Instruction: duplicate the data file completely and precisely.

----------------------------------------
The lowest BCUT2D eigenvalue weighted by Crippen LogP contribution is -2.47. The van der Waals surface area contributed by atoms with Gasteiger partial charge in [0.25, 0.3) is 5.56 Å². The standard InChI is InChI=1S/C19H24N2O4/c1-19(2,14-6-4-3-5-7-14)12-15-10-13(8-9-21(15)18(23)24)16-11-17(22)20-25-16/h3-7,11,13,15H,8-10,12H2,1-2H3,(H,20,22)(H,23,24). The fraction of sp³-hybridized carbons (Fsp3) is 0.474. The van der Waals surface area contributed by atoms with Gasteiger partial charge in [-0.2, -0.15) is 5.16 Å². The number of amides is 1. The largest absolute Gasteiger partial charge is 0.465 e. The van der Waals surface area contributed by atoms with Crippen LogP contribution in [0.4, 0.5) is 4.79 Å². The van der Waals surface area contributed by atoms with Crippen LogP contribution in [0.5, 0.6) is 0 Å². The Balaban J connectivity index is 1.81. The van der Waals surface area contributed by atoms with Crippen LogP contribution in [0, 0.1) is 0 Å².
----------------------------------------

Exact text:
The lowest BCUT2D eigenvalue weighted by Crippen LogP contribution is -2.47. The van der Waals surface area contributed by atoms with Gasteiger partial charge in [0.25, 0.3) is 5.56 Å². The standard InChI is InChI=1S/C19H24N2O4/c1-19(2,14-6-4-3-5-7-14)12-15-10-13(8-9-21(15)18(23)24)16-11-17(22)20-25-16/h3-7,11,13,15H,8-10,12H2,1-2H3,(H,20,22)(H,23,24). The fraction of sp³-hybridized carbons (Fsp3) is 0.474. The van der Waals surface area contributed by atoms with Gasteiger partial charge in [-0.2, -0.15) is 5.16 Å². The number of amides is 1. The largest absolute Gasteiger partial charge is 0.465 e. The van der Waals surface area contributed by atoms with Crippen LogP contribution in [0.4, 0.5) is 4.79 Å². The van der Waals surface area contributed by atoms with Crippen LogP contribution in [0.5, 0.6) is 0 Å². The Balaban J connectivity index is 1.81. The van der Waals surface area contributed by atoms with Crippen LogP contribution in [0, 0.1) is 0 Å².